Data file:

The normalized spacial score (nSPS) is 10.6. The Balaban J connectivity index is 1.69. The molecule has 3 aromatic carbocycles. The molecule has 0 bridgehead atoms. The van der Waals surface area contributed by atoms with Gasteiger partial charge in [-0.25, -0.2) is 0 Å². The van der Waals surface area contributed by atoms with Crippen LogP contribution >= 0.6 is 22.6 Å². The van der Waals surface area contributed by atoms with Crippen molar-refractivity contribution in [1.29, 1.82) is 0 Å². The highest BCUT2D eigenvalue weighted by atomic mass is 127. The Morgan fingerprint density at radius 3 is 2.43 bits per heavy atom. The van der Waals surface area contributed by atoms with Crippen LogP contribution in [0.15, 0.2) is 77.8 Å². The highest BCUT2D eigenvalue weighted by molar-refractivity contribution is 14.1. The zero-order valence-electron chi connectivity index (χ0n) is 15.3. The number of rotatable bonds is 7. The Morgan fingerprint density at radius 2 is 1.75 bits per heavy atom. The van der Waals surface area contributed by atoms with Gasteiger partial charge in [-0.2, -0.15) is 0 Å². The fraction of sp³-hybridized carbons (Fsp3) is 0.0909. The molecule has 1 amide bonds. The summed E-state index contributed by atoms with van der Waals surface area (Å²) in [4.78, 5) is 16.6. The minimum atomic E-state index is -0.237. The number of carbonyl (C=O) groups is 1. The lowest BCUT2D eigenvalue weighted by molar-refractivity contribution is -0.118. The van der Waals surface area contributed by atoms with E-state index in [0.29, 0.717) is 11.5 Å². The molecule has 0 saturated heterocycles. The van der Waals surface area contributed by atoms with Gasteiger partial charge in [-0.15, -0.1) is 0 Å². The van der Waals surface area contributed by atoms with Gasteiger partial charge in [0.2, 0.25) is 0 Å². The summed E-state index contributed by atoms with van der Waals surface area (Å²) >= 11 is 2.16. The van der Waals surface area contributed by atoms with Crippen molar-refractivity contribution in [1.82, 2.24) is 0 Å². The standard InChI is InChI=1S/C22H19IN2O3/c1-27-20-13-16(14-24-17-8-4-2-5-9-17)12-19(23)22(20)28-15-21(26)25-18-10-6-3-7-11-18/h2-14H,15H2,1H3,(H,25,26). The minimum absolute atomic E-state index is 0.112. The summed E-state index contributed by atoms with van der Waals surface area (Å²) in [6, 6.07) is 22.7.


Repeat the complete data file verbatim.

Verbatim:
The normalized spacial score (nSPS) is 10.6. The Balaban J connectivity index is 1.69. The molecule has 3 aromatic carbocycles. The molecule has 0 bridgehead atoms. The van der Waals surface area contributed by atoms with Gasteiger partial charge in [-0.25, -0.2) is 0 Å². The van der Waals surface area contributed by atoms with Crippen LogP contribution >= 0.6 is 22.6 Å². The van der Waals surface area contributed by atoms with Crippen molar-refractivity contribution in [1.29, 1.82) is 0 Å². The highest BCUT2D eigenvalue weighted by atomic mass is 127. The Morgan fingerprint density at radius 3 is 2.43 bits per heavy atom. The van der Waals surface area contributed by atoms with Crippen LogP contribution in [0.15, 0.2) is 77.8 Å². The highest BCUT2D eigenvalue weighted by molar-refractivity contribution is 14.1. The zero-order valence-electron chi connectivity index (χ0n) is 15.3. The number of rotatable bonds is 7. The Morgan fingerprint density at radius 2 is 1.75 bits per heavy atom. The van der Waals surface area contributed by atoms with Gasteiger partial charge in [-0.2, -0.15) is 0 Å². The fraction of sp³-hybridized carbons (Fsp3) is 0.0909. The molecule has 1 amide bonds. The summed E-state index contributed by atoms with van der Waals surface area (Å²) in [4.78, 5) is 16.6. The minimum atomic E-state index is -0.237. The number of carbonyl (C=O) groups is 1. The lowest BCUT2D eigenvalue weighted by molar-refractivity contribution is -0.118. The van der Waals surface area contributed by atoms with E-state index in [0.29, 0.717) is 11.5 Å². The molecule has 0 saturated heterocycles. The van der Waals surface area contributed by atoms with Gasteiger partial charge in [-0.15, -0.1) is 0 Å². The van der Waals surface area contributed by atoms with Gasteiger partial charge in [0.2, 0.25) is 0 Å². The summed E-state index contributed by atoms with van der Waals surface area (Å²) >= 11 is 2.16. The van der Waals surface area contributed by atoms with Crippen molar-refractivity contribution in [1.82, 2.24) is 0 Å². The standard InChI is InChI=1S/C22H19IN2O3/c1-27-20-13-16(14-24-17-8-4-2-5-9-17)12-19(23)22(20)28-15-21(26)25-18-10-6-3-7-11-18/h2-14H,15H2,1H3,(H,25,26). The minimum absolute atomic E-state index is 0.112. The summed E-state index contributed by atoms with van der Waals surface area (Å²) in [6, 6.07) is 22.7.